An Uproar in Hancock
In the early 1980s, Richard (Dick) and Eleanor Amidon purchased about 20 acres on South Elmwood Road in Hancock, with frontage on the Contoocook River. There, Dick hoped to site a light industrial building — for an electrical circuit-cleaning operation, as I recall. The land also happened to feature diverse riparian wetland and woodland edge habitat, and was the historically significant site of the former Elmwood Junction railroad station complex.
The proposal caused quite an uproar in town, with residents split between those concerned about the potential threat of water pollution plus the site’s historical significance and those supporting Mr. Amidon — a well-respected citizen who, among many credits, served as long-time town moderator and led the town’s effort to acquire the Camp Guild land on Norway Pond, the first step in conserving the pond’s shoreline.
A Compromise is Reached
After a very contentious town meeting, some sort of compromise seemed in order. So, I approached Dick and asked if he would consider selling the land for conservation purposes. He graciously agreed not only to sell the land, but to sell it for half of his purchase price! The Hancock Conservation Commission tried getting the needed funds from the Land and Water Conservation Fund, but when that failed, the Harris Center stepped in to co-sponsor a fund drive to raise the required $10,300.
On February 28, 1986, a letter was sent by the Hancock Conservation Commission to all town residents, asking for donations, with checks to be made out to the Harris Center’s Elmwood Junction Fund. The letter was co-signed by selectmen Ken Moller and Marian Harrington, conservation commission chair John Bozogan, Catherine Hahn, David Reardon, and myself.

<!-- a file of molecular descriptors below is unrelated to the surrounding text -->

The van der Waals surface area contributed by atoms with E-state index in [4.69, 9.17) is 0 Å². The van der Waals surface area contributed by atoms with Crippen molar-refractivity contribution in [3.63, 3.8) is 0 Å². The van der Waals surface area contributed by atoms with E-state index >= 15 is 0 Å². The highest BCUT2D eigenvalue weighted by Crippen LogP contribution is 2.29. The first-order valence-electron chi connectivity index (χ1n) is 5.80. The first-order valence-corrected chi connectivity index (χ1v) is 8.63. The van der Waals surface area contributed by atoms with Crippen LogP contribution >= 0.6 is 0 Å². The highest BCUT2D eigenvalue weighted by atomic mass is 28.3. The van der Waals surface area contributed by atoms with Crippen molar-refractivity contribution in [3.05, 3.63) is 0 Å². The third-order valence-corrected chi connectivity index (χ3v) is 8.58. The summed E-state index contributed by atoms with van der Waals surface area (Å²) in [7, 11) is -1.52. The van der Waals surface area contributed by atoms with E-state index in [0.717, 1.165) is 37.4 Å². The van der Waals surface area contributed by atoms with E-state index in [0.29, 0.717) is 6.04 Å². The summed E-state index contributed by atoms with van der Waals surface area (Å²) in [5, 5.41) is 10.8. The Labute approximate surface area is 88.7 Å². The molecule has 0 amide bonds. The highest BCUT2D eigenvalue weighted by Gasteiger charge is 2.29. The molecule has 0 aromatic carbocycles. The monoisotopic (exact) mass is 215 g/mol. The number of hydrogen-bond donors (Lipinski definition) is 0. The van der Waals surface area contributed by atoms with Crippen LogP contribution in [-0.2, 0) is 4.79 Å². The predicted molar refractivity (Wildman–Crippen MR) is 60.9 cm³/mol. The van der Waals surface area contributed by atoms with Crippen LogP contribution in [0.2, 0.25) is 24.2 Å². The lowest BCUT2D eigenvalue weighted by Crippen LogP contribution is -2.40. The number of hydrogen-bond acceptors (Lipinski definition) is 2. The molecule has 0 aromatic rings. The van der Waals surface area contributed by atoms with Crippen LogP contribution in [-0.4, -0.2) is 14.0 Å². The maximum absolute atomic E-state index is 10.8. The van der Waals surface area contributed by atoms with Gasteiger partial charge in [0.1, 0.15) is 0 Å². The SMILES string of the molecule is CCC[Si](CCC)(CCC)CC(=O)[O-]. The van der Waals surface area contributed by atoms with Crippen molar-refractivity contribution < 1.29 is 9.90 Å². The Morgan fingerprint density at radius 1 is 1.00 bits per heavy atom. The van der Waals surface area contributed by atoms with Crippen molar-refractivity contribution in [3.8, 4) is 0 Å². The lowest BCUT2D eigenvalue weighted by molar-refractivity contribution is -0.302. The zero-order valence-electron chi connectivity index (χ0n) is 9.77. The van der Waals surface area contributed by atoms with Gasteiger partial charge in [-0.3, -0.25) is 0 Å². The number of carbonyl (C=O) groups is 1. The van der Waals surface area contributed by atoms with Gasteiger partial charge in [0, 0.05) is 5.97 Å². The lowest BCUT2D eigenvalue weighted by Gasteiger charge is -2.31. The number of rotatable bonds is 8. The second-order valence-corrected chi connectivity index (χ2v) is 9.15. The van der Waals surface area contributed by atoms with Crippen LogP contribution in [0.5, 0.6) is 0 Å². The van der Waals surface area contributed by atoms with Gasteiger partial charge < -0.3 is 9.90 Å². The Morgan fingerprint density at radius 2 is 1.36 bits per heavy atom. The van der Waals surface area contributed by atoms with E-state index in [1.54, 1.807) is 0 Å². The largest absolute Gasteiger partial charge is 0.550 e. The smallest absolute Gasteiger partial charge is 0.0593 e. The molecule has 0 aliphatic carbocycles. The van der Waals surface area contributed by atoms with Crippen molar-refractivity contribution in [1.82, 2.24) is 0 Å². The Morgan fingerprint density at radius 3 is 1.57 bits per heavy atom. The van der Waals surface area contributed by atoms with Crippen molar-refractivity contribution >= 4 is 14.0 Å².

The response to the appeal was even better than expected! So, on August 15, 1986, two deeds were simultaneously registered. The first was Dick and Eleanor’s sale to the Harris Center. The second was the Harris Center’s deed to the town, with restrictions spelling out that the land be maintained “as open space forever” and managed “for conservation purposes.”
Illuminating Railroad History
Over the years, the property has become known as a birding hotspot and a great place just to walk, cross-country ski, or bicycle — and marvel at the signs of its railroad past.
Soon after the town acquired the land, long-time Harris Center member and railroad history buff Willard Viall began library research on the history of the junction. Then he connected with Dale Russell of Greenfield, who, with old map in hand, was a step ahead and had already done the “field studies,” finding the locations of the depot’s main features. Willard had about 15 sign posts made up to identify those features, and with Dale’s help put the posts in the ground. Unfortunately, posts in and near the old rail beds were not compatible with the heavy snowmobile traffic back in those days, and most of the signs disappeared.
Three decades later, and fortunately for us all, Eagle Scout candidate Sigmund Winiecki of Jaffrey chose the rehabilitation and expansion of that interpretive trail as his service project. Sigmund contacted Dale Russell to help him get started, and Eric Masterson at the Harris Center agreed to serve as his project supervisor. After time in the field scoping out the area and consulting with the Hancock Conservation Commission and the Hancock Historical Society, Sigmund cleared a quarter-mile loop trail with the help of his cadre of volunteers. To illuminate the depot’s past, he also worked with Harris Center graphic designer Margaret Baker to create kiosks and markers detailing the trail’s history and special features. Today, Elmwood Junction is truly a site to see!